In Gypsy Gold, it was especially important to Sophie to exercise this care for her subjects due the attention many of the people she spoke to had been through in the past. “Travellers can be a fairly insular community and I did encounter problems getting people to participate – I felt there was a barrier but often it was because that person had encountered a bad experience with a photographer or knew someone else who had,” she says. “I heard terrible stories about how people had found themselves on blogs dedicated to mocking gypsy culture and even a girl who found her face superimposed on a naked body on a porn site. I had to work hard at establishing a trust and to portray my good intentions and purpose for the project to enable the individuals I met to let their guard down.”
The result is beautiful and avoids becoming a brash, gratuitous portrayal of traveller culture by honing in on the smaller details. The fashion, the hairstyles, the bits and whips and the market fakes all feature through close crops and considered portraits. It’s these elements and individuals that truly shape a community, rather than one, all encompassing shot, and it’s something Sophie kept in mind during the project. “Communities on the fringe of mainstream society are fascinating because they have their own rules and moral code. Travellers have been covered so much in photography and while shooting I was aware it could easily look and feel like a cliché – this concern heavily influenced how I photographed. Often I saw a good shot but it felt too obvious,” she explains. “I didn’t want Gypsy Gold to become a deep, intellectual narrative but to simply record what caught my eye and made me smile. But I hope these photographs provide an insight and allow the viewer to appreciate traveller culture in a new way.”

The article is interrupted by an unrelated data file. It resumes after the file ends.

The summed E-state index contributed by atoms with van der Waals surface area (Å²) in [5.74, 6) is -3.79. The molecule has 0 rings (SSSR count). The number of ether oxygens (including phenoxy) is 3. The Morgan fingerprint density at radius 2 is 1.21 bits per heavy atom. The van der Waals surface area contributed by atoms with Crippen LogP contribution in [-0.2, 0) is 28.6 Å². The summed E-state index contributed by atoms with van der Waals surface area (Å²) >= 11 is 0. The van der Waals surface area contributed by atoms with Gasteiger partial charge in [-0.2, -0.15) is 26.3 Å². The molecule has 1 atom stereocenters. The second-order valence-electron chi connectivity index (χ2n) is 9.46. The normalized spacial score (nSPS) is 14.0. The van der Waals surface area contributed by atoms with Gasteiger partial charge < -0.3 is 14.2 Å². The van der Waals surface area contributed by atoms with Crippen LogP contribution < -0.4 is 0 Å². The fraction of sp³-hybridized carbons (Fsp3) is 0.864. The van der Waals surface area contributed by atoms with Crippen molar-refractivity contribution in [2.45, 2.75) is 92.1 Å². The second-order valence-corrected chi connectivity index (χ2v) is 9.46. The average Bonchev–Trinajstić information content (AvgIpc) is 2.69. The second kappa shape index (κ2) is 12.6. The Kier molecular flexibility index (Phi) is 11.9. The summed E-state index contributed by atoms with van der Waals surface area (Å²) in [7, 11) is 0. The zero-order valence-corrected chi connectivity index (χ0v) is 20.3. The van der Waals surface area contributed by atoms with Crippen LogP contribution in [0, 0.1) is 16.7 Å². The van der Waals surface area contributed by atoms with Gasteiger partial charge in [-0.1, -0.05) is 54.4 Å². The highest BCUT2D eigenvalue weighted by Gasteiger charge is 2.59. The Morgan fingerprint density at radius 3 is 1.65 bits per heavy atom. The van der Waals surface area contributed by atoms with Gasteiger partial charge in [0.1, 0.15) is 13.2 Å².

The narrative weaved into her projects is what makes Sophie’s photography so compelling and the way she presents her work further enhances the dialogue between her images. Similar to A Day at the Races, Gyspy Gold is displayed as diptychs. Formed during the edit, Sophie uses these pairings “as a way to tell a more complete story. The photos that make up the pairs resonate with each other and to me they tell a stronger story together.” The relationship is wonderful, as curling locks of luscious hair mimic dress ruffles, and the slouched posture of a woman emulates the natural fall of horse reigns. Sophie’s work goes beyond the articles and news coverage, the pre-conceptions and judgements and humanises the communities she captures: Gypsy Gold extends her investigation into British subcultures, and presents the viewer with a thoughtful conversation between photographer and subject.
About the Author
Rebecca became staff writer at It’s Nice That in March 2016 before leaving the company at the end of 2017. Before joining the company full time she worked with us on a freelance basis many times, as well as stints at Macmillan Publishers, D&AD, Dazed and frieze.